LONDON: In the northern English seaside resort of Blackpool, the family-run Elgin Hotel is preparing to reopen in August after four months’ enforced closure. The Elgin had a profitable 2019, but bookings so far suggest that the 89-room hotel yards from the seafront will be less than half full this summer, as coronavirus concerns deter older holidaymakers and social distancing reduces capacity.
To help cover lost revenue, the hotel tried to secure an 800,000 pound ($1.02 million) loan under the UK’s taxpayer-backed Coronavirus Business Interruption Loan Scheme (CBILS). Owner Nigel Seddon said he had applied to five different banks offering loans under the government scheme but he’s still waiting to secure the cash he needs, after some lenders said they could not take on new customers or quoted costly terms he would struggle to afford.
Seddon fears that if businesses like his cannot tap sufficient support then deprived towns like Blackpool could fall further behind London and the comparatively wealthy South East of England. “People feel that all the money is being spent down in London,” he said. Blackpool has struggled since its pre-war heyday when families flocked to see its glittering night-time “Illuminations” lightshow and relax on its long, sandy beach.
Several deprived areas of England – some of which voted for Brexit and switched from supporting the Labour Party to Prime Minister Boris Johnson’s Conservatives in last December’s national election – are now being disproportionately hit economically by the coronavirus. Johnson has promised to “level up” regional towns and cities. Yet a report published this month by The CityUK, a lobby group, forecast 30 percent of total lending by UK banks by next March would be in the capital, followed by 15 percent in the South East, and 10 percent in the East of England, with all other regions below 10 percent. Industry groups say Seddon’s experience is common in some of Britain’s less well-off regions.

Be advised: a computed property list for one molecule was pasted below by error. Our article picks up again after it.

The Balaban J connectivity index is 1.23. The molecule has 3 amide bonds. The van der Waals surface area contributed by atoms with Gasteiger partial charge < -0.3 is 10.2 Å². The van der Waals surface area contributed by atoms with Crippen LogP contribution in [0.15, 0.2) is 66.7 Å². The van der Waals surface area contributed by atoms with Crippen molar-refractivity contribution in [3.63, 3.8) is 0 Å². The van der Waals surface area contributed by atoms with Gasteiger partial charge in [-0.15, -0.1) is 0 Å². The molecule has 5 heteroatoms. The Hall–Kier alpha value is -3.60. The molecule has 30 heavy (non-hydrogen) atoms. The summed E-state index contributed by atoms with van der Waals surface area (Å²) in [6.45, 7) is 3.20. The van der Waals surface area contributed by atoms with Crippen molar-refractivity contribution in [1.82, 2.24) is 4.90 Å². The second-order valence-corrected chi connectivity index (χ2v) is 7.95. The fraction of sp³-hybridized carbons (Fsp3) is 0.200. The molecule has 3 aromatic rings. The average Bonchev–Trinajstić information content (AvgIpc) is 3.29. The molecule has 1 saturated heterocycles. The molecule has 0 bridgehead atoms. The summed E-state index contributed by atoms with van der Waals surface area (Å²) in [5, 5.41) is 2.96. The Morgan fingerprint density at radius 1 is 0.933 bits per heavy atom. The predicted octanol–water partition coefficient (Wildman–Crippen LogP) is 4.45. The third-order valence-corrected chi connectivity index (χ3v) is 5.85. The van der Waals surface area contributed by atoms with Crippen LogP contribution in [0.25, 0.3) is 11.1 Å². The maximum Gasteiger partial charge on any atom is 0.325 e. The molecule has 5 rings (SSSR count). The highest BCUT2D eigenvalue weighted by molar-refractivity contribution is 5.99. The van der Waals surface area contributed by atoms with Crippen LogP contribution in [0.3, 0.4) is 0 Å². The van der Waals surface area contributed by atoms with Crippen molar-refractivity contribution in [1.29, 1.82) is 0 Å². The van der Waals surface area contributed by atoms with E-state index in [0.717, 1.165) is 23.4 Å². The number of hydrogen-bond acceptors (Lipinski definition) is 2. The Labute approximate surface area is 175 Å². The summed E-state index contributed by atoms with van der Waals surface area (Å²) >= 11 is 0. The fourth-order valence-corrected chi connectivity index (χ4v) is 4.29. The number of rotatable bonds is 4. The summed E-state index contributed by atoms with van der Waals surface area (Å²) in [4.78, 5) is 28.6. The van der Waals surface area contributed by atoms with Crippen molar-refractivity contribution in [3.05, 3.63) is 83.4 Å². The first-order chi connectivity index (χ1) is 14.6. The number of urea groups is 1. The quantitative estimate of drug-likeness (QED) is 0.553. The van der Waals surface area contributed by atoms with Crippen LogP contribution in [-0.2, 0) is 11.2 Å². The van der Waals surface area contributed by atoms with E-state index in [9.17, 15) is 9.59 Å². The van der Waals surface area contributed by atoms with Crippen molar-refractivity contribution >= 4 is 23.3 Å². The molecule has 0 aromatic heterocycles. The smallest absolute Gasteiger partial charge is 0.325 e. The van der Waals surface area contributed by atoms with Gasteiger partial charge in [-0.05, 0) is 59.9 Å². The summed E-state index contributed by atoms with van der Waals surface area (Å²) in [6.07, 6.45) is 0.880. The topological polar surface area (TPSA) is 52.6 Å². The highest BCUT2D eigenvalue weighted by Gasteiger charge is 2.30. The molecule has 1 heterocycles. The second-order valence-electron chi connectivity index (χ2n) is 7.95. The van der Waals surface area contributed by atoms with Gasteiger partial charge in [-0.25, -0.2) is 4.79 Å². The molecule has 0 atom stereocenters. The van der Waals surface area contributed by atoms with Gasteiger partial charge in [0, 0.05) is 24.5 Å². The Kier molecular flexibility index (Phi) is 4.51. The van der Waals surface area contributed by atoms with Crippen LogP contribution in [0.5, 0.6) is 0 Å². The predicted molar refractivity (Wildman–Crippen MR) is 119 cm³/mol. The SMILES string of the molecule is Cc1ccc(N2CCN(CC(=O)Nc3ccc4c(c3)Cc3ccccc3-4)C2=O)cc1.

Under CBILS launched in March and its sister initiative, the Bounce-Back Loan Scheme (BBLS), which followed in May, 45 billion pounds of loans have been granted to more than 1 million small and micro companies to help them survive the pandemic. But unlike in the United States, where the destination of around three quarters of the $521 billion lent under its Paycheck Protection Program has been disclosed, neither the UK government nor finance industry has divulged exactly where the money has been lent.
“We’re kind of flying blind at the moment … we are concerned about regions potentially falling down,” said Chris Wilford, the Confederation of British Industry’s head of financial services policy, pointing to some regions’ heavy dependence on ailing sectors like hospitality and manufacturing. “If one big business reduces its footprint or goes under in some of these towns, then that’s devastating,” he said.
Lack of transparency
The UK Treasury, which collates data on relief lending, declined a Freedom of Information request from Reuters for a regional breakdown on lending under the CBIL and BBL schemes. It said it recognized a need for transparency regarding use of public funds but the regional data was supplied by the banks “in confidence” and disclosure of information “likely to prejudice the commercial interests of lenders would not be in the public interest.”
Trade body UK Finance also declined to provide the breakdown. UK Finance said it is working on supplying regional lending data for its membership in the next few weeks. Only one major lender, NatWest Group, shared a regional picture of relief lending, defining regions broadly. NatWest’s data as of early June showed 27 percent of loans in the North, 24 percent in the Midlands & Eastern region and 22 percent in London & South East. The South West & Wales region and Scotland secured 18 percent and 8 percent respectively.